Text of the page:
Child on Board

Finally! After a year, well, almost a year, we are back in Czech. Not back as forever, of course – just holidays.
For my luck and un-luck Easy Jet finally and definitively withdrew the direct flight from N’Castle to Prague, so any more direct and simple (and quite short, to be perfectly honest) routes weren’t available. But … although paying more and having to go through Heathrow, London, I gotta say, that when the transit is within survivable period of time (ours was 2 hours), it is ok. The difference between charter flights and BA is simple – you can choose seats before boarding, hence no more elbowing, kneeling and drop kicking of other travellers trying to get seated at a nice spot; and food and drink is freely served at every flight of BA, by smiling and comfortably helpful staff. No more 3 pounds per cup of faucet water.
Well. How was the route, anyway? We were departing from Newcastle International Airport at 12:00 GMT, being 2 hours in advance on the airport itself. Not having any kind of liquids in my bag now (even I can learn after few tries, that it’s better to spend 1 pound for a small bottle of water at the lounge of the gate, than to get into hand of some eager staff member and get stripped from clothes and have the whole handbag unpacked in front of other people, shaming and bloody annoying, really), Dori having lotsa fun looking on the big air crafts leaving and landing and turning and trying to get as close to the building as possible. She made, more or less, approximately 12 new friends in those several hours, English ones as well as some American ones (Aboody: “Why can’t I be on a flight with many American girls heading to some sports event?”), and made my head almost explode from the amount of people turning to me with the inevitable question in their eyes: “What the heck is she talking about?”, helplessly pointing on the unstoppable mouth of the little daughter of mine.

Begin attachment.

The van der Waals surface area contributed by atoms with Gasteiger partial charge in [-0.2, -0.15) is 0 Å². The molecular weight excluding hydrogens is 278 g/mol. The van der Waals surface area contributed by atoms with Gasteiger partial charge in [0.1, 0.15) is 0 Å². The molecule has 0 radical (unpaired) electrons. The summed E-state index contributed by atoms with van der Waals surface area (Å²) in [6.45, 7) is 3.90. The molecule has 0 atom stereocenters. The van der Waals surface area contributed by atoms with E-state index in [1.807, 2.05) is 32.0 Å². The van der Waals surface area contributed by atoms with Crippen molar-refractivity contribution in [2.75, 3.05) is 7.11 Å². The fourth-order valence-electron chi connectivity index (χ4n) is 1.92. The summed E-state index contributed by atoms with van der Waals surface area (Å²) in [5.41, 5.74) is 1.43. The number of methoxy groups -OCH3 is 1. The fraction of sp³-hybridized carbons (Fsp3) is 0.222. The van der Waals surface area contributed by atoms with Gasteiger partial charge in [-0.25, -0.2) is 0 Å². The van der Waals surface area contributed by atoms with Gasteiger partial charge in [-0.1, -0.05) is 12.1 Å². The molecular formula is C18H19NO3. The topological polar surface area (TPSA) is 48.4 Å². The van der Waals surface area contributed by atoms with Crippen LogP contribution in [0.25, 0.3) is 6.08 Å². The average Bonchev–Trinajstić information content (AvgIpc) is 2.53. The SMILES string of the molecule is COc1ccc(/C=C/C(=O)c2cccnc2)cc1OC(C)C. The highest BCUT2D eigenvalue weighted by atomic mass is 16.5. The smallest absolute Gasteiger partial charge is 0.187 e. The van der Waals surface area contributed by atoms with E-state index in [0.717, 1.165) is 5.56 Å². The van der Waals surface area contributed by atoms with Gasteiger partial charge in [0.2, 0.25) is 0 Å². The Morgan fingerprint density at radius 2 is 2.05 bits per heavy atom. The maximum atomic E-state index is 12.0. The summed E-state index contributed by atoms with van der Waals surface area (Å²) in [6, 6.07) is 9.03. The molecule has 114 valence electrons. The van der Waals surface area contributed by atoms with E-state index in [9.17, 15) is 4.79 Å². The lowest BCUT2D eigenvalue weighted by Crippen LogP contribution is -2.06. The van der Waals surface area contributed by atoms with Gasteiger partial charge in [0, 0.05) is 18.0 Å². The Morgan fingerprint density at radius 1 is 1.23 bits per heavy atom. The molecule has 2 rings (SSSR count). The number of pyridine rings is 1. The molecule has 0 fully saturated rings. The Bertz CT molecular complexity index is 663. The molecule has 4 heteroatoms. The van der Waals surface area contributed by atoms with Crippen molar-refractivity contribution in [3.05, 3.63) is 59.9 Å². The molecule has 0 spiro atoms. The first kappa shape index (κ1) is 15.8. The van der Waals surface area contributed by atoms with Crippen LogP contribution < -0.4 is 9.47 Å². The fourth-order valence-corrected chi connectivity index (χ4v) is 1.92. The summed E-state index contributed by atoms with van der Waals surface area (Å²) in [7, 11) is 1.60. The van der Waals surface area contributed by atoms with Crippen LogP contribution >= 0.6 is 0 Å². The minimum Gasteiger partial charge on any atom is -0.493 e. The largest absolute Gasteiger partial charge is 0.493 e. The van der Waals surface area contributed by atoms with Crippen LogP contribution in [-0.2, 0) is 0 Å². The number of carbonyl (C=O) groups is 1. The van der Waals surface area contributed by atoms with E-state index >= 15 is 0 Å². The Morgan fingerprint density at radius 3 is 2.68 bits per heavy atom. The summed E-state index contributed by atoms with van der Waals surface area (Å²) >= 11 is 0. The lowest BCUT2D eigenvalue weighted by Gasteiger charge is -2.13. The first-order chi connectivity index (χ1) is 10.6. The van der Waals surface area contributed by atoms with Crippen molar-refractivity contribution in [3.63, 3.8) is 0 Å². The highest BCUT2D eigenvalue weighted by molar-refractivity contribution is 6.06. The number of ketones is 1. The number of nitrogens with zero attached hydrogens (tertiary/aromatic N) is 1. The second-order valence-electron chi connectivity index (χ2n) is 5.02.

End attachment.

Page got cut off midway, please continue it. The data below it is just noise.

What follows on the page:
With a little delay we landed in Prague at half past six pm, my father already waiting for us in the arrivals hall.
We spent another 2 hours in the car travelling from the Capital of Czech to the town where I used to live in southern Bohemia / Moravia, depends who you ask, where the town lays exactly.
We arrived at 9 pm, that’s about 11 hours after leaving our flat in Mowbray Street, sitting in the taxi heading to the airport and thinking, how much will I miss my hard-headed, hot-blooded Kuwaiti husband.
He’s leaving to Kuwait today, so I keep him in my thoughts all the time, hoping his route will be as easy it can be, considering a long flight from Britain to Dubai and than to Kuwait. And I took his PSP!


So… today, in about half an hour, we (me and my daughter) leave to Czech. Wow, after a year, I don’t even know if I recognize my country anymore. :)
Wish me luck!
(And to my beloved husband, who leaves right after me, tomorrow, back to Kuwait.)
Holidays, thrice hurray.